from suburban primary schools (PS "Miroslav Antic" Futog, PS "Sveti Sava'' Rumenka, and
PS "Djura Jaksic" Kac), aged 11 and 12. The pupils were divided into subsamples - urban and
suburban areas, and by gender - male respondents (270) and female respondents (227).
To determine the postural status we used the modified method of Napoleon Wolanski
according to Radisavljevic, which means observing the body segments in the sagittal and
frontal plane (Protic-Gava & Scepanovic, 2012).
Posture of the individual body segments was evaluated by the following assessments:
zero (0) - normal physiological status, one (1) - less deviation from normal physiological
status, two (2) - larger deviation from the normal physiological status (Radosavljevic, 2001).
4
While monitoring the posture of the body segments in order to determine the postural
status, the respondents took a natural upright position, with the view directed forward, with
arms relaxed beside the body. The respondents were minimally dressed and barefoot. The
observation was carried out from a distance of 2-3 meters from the lateral, rear and front side
(Sabo, 2006).
The nutrition status of the respondents was identified by the body mass index (BMI),
for which it was necessary to measure the body height in centimeters (converted to meters)
and body weight in kilograms. Body mass index was calculated as the ratio of body weight in
kg square body height in meters - BMI = BW/BH2 - kg/m2 (Medved, 1987), using the
criteria proposed by the World Health Organization (Ogden et al., 2002). Values below 5
percentile suggested malnutrition, values between 5 and 85 percentiles - normal nutrition,
values above 95 percentiles - overweight.
The obtained results were processed in SPSS version
20. For determining the
differences in postural status of pupils according to the category of nutrition, we used the
nonparametric method of chi-square test.
5
Results
Tables 1 and 2 show the numerical and percentage distribution of postural disorders
of the spine, chest and lower extremities in the total sample of respondents.
Table 1. Numerical and percentage distribution of postural spinal disorders in the total sample
of respondents
Assessments of postural disorders
Extremely bad
Good posture (0)
Bad posture (1)
Total
posture (2)
Postural
diorders
Number
%
Number
%
Number
%
Number
%
Kyphosis
401
80.7%
90
18.1%
6
1.2%
497
100%
Lordosis
378
76.1%
101
20.3%
18
3.6%
497
100%
Kypho-lordosis
426
85.7%
60
12.1%
11
2.2%
497
100%
Flat back
447
89.9%
46
9.3%
4
0.8%
497
100%
Winged
165
33.2%
263
52.9%
69
13.9%
497
100%
scapulae
Left
chest
438
88.1%
57
11.5%
2
0.4%
497
100%
scoliosis
Right
chest
443
89.1%
51
10.3%
3
0.6%
497
100%
scoliosis
Left
lumbar
485
97.6%
12
2.4%
0
0.0%
497
100%
scoliosis
Right lumbar
486
97.8%
11
2.2%
0
0.0%
497
100%
scoliosis
Left
chest-
493
99.2%
4
0.8%
0
0.0%
497
100%
lumbar scoliosis
Right
chest-
484
97.4%
13
2.6%
0
0.0%
497
100%
lumbar scoliosis
Compensatory
489
98.4%
8
1.6%
0
0.0%
497
100%
scoliosis L/R
Compensatory
486
97.8%
10
2.0%
1
0.2%
497
100%
scoliosis L/R
6
Tabela 2. Numerical and percentage prevalence of postural disorders of chest and lower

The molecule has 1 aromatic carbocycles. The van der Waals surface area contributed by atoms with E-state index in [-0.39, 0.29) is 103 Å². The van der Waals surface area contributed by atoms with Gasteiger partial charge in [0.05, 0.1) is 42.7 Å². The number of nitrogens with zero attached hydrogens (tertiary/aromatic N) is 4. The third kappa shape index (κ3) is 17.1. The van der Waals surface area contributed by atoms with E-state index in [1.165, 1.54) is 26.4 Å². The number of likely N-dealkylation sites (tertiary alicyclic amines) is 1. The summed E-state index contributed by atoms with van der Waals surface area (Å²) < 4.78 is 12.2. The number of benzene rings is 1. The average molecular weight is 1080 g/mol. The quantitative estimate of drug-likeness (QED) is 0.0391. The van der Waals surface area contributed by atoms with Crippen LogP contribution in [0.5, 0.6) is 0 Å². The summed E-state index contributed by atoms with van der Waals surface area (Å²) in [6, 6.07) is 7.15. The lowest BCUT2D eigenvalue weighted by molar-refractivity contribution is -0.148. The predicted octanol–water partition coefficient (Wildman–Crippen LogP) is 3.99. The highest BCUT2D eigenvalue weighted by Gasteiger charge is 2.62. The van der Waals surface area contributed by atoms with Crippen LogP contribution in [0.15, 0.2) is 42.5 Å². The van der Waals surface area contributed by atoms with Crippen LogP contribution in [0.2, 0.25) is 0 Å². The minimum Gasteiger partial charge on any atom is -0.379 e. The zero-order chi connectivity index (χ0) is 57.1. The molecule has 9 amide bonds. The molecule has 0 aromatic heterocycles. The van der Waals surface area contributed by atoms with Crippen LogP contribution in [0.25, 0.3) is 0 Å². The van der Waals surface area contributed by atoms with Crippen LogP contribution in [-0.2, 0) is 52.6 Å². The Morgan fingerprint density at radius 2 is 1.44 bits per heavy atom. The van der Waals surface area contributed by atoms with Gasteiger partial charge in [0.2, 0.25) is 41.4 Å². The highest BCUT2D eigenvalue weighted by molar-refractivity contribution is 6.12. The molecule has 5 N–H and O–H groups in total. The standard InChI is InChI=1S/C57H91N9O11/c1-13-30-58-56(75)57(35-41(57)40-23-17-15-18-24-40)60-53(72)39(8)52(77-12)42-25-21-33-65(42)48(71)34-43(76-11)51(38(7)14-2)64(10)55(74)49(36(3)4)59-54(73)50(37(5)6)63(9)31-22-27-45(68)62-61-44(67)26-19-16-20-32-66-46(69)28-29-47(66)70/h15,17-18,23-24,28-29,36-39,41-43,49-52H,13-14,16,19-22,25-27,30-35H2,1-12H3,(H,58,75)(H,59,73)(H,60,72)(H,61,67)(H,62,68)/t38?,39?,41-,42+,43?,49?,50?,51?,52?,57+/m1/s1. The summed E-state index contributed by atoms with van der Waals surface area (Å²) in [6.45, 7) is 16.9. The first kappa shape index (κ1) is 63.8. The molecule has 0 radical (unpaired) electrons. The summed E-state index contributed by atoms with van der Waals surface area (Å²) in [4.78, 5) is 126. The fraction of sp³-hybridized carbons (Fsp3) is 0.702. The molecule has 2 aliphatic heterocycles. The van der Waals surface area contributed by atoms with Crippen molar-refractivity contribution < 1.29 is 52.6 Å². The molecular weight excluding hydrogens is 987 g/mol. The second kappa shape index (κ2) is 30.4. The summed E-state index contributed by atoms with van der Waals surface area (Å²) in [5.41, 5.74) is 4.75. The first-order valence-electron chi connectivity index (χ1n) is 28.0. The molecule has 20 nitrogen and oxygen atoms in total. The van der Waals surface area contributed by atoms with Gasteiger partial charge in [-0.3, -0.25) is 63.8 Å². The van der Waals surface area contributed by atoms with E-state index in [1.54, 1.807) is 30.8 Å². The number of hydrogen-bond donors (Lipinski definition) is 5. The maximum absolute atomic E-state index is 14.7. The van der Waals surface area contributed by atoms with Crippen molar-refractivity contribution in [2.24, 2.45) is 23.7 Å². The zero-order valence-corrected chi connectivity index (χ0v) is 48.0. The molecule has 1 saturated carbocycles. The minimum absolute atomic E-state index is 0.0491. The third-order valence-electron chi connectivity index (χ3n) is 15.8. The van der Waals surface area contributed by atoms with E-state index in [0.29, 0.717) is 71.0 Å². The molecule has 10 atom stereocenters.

extremities in the total sample of respondents
Assessments of postural disorders
Extremely bad
Good posture (0)
Bad posture (1)
Total
Postural
posture (2)
disorders
Numbe
Numbe
Numbe
Numbe
r
%
r
%
r
%
r
%
Concave chest
86.3
12.7
100
429
%
63
%
5
1.0%
497
%
Protruding
93.2
100
chest
463
%
31
6.2%
3
0.6%
497
%
Flat chest
93.2
100
463
%
26
5.2%
8
1.6%
497
%
„X“ legs
54.7
37.8
100
272
%
188
%
37
7.4%
497
%
„O“ legs
92.0
100
457
%
36
7.2%
4
0.8%
497
%
Leg
97.6
100
hyperexstensio
485
12
2.4%
0
0.0%
497
%
%
n
Flat foot
27.4
53.1
19.5
100
136
%
264
%
97
%
497
%
Concave foot
98.6
100
490
%
3
0.6%
4
0.8%
497
%
Chart
1 shows the percentage prevalence of nutritional status of the total sample of
respondents.
Chart
1. The percentage prevalence of nutrition categories of the total number of
respondents
10,9 %
6,6 %
15,9 %
Malnourish
ed
66,6 %
7
Table 4. Numerical and percentage prevalence of nutrition categories of the respondents in
urban and suburban areas
Area
Total
Urban
Suburban
Nutrition status
% by
% u by
% by
% by
% by
% by
N
N
N
ITM
area
ITM
area
ITM
area
Malnuurishment
16
48.5%
6.4%
17
51.5%
6.9%
33
100%
6.6%
Normal
176
53.2%
70.1%
155
46.8%
63%
331
100%
66.6%
nourishment
Over-
42
55.7%
16.7%
37
46.8%
15%
79
100%
15.9%
nourishment
Obesity
17
31.5%
6.8%
37
68.5%
15%
54
100%
10.9%
Total
251
50.5%
100%
246
49.5%
100%
497
100%
100%
χ2=9.037
df=3
p=0.029
The research results show statistically significant differences in postural status between urban
and suburban respondents only in the categories of normal and over-nourished respondents.
In normal weight respondents (Table 4), statistically significant differences were present in
the sagittal plane
(lordosis, kypho-lordosis and flat chest), frontal plane
(right lumbar
scoliosis), and feet (flat and concave foot). In over-nourished respondents the differences are
manifested only in kypho-lordosis (Table 5).
Table 5. Numerical and percentage prevalence and difference in postural status of
the
respondents in urban and suburban areas according to normal nourishment
Normal nourishment
Urban area
Suburban area
Good
Bad
Extremely
Good
Bad
Extremely
Postural
posture
posture
bad
posture
posture
bad
χ2
p
disorders
number
number
posture
number
number
posture
(%)
(%)
number
(%)
(%)
number
(%)
(%)
134
41
1
135
17
3
Lordosis
χ2=9.641
p=0.008
(76.1%)
(23.3%)
(0.6%)
(87.1%)
(11%)
(1.9%)
Kypho
-
164
11
1
126
27
2
χ2=10.760
p=0.005
lordosis
(93.2%)
(6.2%)
(0.6%)